The packs began to feel pretty damn heavy around mile 8, with the last couple miles to Upper Slate being the steepest and roughest. Elephant s**t smelling bog fields, steep never ending switchbacks and the sun accompanied us for the last 2 hours and we couldn’t have arrived to our destination soon enough. Upon reaching the final hill crest to the upper lake, our worst fears came true when Scot and I got a whif of a camp fire down below. A group had staked out one of the top 3 campsites in all of Colorado and there was no room to squeeze in anywhere. The lamas (offspring of an ostridge bumping uglies with a donkey) they had used to pack in were just off the trail. After some weird looks and cordial exchanges with the Star Wars looking creatures, we begrudgingly moved along, finding a decent site just 100 yards further down the faint trail.
The biggest positive about this site was the camp fire, which was built up against a wall of rock and was enjoyed by all as the backcountry kitchen for the next 3 nights. After setting up camp, we whipped out the 15 bratwursts we packed in and put them to good use, along with lots of Pringles, packets of mustard and smoked tobasco. We feasted like kings of the Serenghetti before konking out early for the night in hopes of a long ridge run from Peak J all the way to Peak T.
Morning came soon enough, nobody really seemed to have gotten much sleep at all, but it didn’t really phase anyone either and we were on the trail by 5am. Mike, Scot and Steve took off about 15 minutes before Ryan, David and I and decided to take the “high road” approach to South America Lake. I vaguely remembered the faint trail leading to the turnoff to Peak L, so we were able to keep it low and eventually met up with the other 3 at a boulder field below the South America shelf. There is some bushwacking between Upper Slate and South America, but if you go up and down it enough, you’ll be able to follow the now obvious trail system in the region. Although far from popular, Slate Drainage is seeing more foot traffic, making the climber trails more defined.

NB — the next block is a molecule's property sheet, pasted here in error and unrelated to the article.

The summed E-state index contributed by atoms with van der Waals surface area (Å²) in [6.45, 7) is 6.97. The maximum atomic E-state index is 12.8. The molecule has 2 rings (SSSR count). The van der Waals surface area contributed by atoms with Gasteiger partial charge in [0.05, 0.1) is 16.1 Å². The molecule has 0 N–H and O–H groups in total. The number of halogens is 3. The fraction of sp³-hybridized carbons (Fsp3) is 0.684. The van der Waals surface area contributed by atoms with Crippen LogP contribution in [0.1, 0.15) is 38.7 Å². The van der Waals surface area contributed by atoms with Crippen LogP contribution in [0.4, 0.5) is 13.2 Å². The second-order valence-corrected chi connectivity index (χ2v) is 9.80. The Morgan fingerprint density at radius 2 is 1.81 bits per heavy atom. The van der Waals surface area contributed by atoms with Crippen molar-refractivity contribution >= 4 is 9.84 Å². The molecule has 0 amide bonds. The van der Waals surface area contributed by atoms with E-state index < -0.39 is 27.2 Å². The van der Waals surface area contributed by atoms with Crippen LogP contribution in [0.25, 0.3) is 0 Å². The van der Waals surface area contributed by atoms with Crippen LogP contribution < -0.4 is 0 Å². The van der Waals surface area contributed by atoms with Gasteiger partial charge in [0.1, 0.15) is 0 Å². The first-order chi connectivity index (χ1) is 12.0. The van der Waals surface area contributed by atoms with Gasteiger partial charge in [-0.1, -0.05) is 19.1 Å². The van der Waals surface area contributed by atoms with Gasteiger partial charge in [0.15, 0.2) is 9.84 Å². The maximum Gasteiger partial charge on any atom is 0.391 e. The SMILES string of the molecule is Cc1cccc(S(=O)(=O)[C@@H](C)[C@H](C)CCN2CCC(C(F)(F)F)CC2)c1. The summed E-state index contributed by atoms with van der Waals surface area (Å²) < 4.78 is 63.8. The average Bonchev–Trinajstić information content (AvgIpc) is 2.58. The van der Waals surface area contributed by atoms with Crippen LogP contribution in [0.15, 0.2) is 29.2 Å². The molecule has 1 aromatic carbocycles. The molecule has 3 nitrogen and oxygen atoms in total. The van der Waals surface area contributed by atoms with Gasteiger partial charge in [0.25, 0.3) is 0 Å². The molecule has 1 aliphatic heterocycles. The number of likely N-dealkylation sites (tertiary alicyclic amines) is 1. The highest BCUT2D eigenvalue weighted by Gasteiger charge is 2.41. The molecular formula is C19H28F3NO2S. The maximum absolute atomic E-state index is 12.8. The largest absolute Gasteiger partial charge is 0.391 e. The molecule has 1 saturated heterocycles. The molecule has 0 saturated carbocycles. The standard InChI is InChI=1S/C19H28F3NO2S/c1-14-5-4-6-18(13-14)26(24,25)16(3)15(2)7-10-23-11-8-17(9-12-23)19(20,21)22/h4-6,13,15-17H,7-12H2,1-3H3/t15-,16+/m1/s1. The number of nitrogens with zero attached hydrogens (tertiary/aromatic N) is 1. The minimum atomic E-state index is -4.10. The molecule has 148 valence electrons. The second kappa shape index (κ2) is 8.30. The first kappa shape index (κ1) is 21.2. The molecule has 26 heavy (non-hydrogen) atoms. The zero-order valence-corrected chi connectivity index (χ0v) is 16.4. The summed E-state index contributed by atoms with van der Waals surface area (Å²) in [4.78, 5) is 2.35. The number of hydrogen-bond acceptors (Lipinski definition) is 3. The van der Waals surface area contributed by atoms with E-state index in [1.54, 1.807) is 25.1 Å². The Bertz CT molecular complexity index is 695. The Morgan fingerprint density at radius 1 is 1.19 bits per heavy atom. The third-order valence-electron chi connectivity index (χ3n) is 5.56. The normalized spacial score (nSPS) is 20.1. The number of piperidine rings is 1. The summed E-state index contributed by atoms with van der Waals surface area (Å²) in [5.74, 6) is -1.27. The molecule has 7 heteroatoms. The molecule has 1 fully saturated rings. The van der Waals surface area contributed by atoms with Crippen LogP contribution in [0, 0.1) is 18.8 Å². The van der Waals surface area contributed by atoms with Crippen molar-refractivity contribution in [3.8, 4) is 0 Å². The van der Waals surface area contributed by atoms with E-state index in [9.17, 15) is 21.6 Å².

We reached South America Lake and took a quick break while admiring the reflection of the alpenglow of the nearby peaks.
Rockinghorse Alpenglow and reflection
Including the crown jewel of the Gores, Peak L.
Making our way around the large, high alpine lake, we made a beeline for Peak J, our first objective of the day. I took some time to look back and admire the view of the humid coated valleys to the East.
looking to the east
David and I being ski fanatics, we naturally seeked out every possible line the region had to offer and quickly fell behind the rest of the group. We also happened to carry the exact same pack (Green Osprey Aether 70), which we used as a backpack and daypack, instead of hauling up a separate smaller pack. Let me pause by saying that if you are in search of the ideal heavy duty, week-long loader, I highly recommend nabbing the Aether 70 and exchanging the Isoform harness and shoulder strap system for the Bioform. Your shoulders and back will thank you. I’ve used Gregory in the past, and while a pack like the Palisade 80 is more than sufficient, I firmly believe the Aether is in a class of its own, as well as much more affordable than the “ReachAround’teryx”.
Anyways, the groups began to split halfway up the face of J, with Mike, Scot and Ryan heading to the left and Steve crossing a short snowfield and heading for the SE shoulder of J. We liked what we saw on Steve’s line and quickly were able to catch up to him as he waited for us on a looser section.
Steve climbing the slabs below J
After a couple enjoyable high 4, very brief and low 5.0-5.2 moves, we reached the shoulder and were on the summit minutes later. Mike and Scot showed up a little bit later, having run in to a few hiccups along the way. One of the moves involved a bit of a reach, which proved too long for Ryan, so he decided to find an alternate route. We hung out on the calm summit for 15-20 minutes, munching and scoping out our next objective, “The Rockinghorse Ridge”. The Rockinghorse is basically an extension of the Ripsaw Ridge from Peak H and eventually transitions in to “The Saw” from Peak P to West Partner. If your imagination runs deep enough and your legs can withstand a 10-12 hour ridge run, with the right weather, you could probably run the same ridge from Eagle’s Nest all the way to East Partner in a single day, with a car shuttle and copious amounts of crack. The biggest obstacle, arguably by far, would be the section from Powell to C, without having to drop all the way down and around to the SW Couloir. If you hit that section straight on, it could be anything from tough, exposed 4th class to 5.6. Anyone who has viewed Peak C from Kneeknocker has been truly blessed with arguably the most captivating view in all of the lower 48, from a peak perspective, in my opinion.